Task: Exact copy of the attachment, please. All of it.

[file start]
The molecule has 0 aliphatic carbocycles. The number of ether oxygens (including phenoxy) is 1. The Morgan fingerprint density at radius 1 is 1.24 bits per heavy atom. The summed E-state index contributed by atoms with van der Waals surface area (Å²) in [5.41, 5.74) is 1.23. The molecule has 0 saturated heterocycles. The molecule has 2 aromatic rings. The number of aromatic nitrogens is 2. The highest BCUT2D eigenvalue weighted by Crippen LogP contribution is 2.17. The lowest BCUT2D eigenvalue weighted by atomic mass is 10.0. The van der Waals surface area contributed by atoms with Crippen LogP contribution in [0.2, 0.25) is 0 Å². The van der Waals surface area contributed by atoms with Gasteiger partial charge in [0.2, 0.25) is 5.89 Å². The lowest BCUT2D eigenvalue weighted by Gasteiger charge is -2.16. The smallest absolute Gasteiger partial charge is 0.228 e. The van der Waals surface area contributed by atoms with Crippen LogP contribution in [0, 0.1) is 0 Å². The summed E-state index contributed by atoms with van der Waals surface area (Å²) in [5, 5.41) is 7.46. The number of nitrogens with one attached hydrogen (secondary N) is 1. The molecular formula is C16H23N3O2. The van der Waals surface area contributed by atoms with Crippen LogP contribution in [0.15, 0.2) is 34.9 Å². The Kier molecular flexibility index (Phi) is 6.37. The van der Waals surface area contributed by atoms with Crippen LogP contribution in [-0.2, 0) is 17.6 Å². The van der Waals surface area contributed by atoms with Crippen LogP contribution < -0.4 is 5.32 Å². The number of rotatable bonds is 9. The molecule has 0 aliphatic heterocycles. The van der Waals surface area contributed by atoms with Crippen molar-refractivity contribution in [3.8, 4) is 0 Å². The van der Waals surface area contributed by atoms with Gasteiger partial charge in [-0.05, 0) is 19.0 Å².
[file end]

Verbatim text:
The molecule has 0 aliphatic carbocycles. The number of ether oxygens (including phenoxy) is 1. The Morgan fingerprint density at radius 1 is 1.24 bits per heavy atom. The summed E-state index contributed by atoms with van der Waals surface area (Å²) in [5.41, 5.74) is 1.23. The molecule has 0 saturated heterocycles. The molecule has 2 aromatic rings. The number of aromatic nitrogens is 2. The highest BCUT2D eigenvalue weighted by Crippen LogP contribution is 2.17. The lowest BCUT2D eigenvalue weighted by atomic mass is 10.0. The van der Waals surface area contributed by atoms with Crippen LogP contribution in [0.2, 0.25) is 0 Å². The van der Waals surface area contributed by atoms with Gasteiger partial charge in [0.2, 0.25) is 5.89 Å². The lowest BCUT2D eigenvalue weighted by Gasteiger charge is -2.16. The smallest absolute Gasteiger partial charge is 0.228 e. The van der Waals surface area contributed by atoms with Crippen LogP contribution in [0, 0.1) is 0 Å². The summed E-state index contributed by atoms with van der Waals surface area (Å²) in [5, 5.41) is 7.46. The number of nitrogens with one attached hydrogen (secondary N) is 1. The molecular formula is C16H23N3O2. The van der Waals surface area contributed by atoms with Crippen LogP contribution in [0.15, 0.2) is 34.9 Å². The Kier molecular flexibility index (Phi) is 6.37. The van der Waals surface area contributed by atoms with Crippen LogP contribution in [-0.2, 0) is 17.6 Å². The van der Waals surface area contributed by atoms with Crippen LogP contribution < -0.4 is 5.32 Å². The number of rotatable bonds is 9. The molecule has 0 aliphatic heterocycles. The van der Waals surface area contributed by atoms with Crippen molar-refractivity contribution in [3.8, 4) is 0 Å². The van der Waals surface area contributed by atoms with Gasteiger partial charge in [-0.05, 0) is 19.0 Å².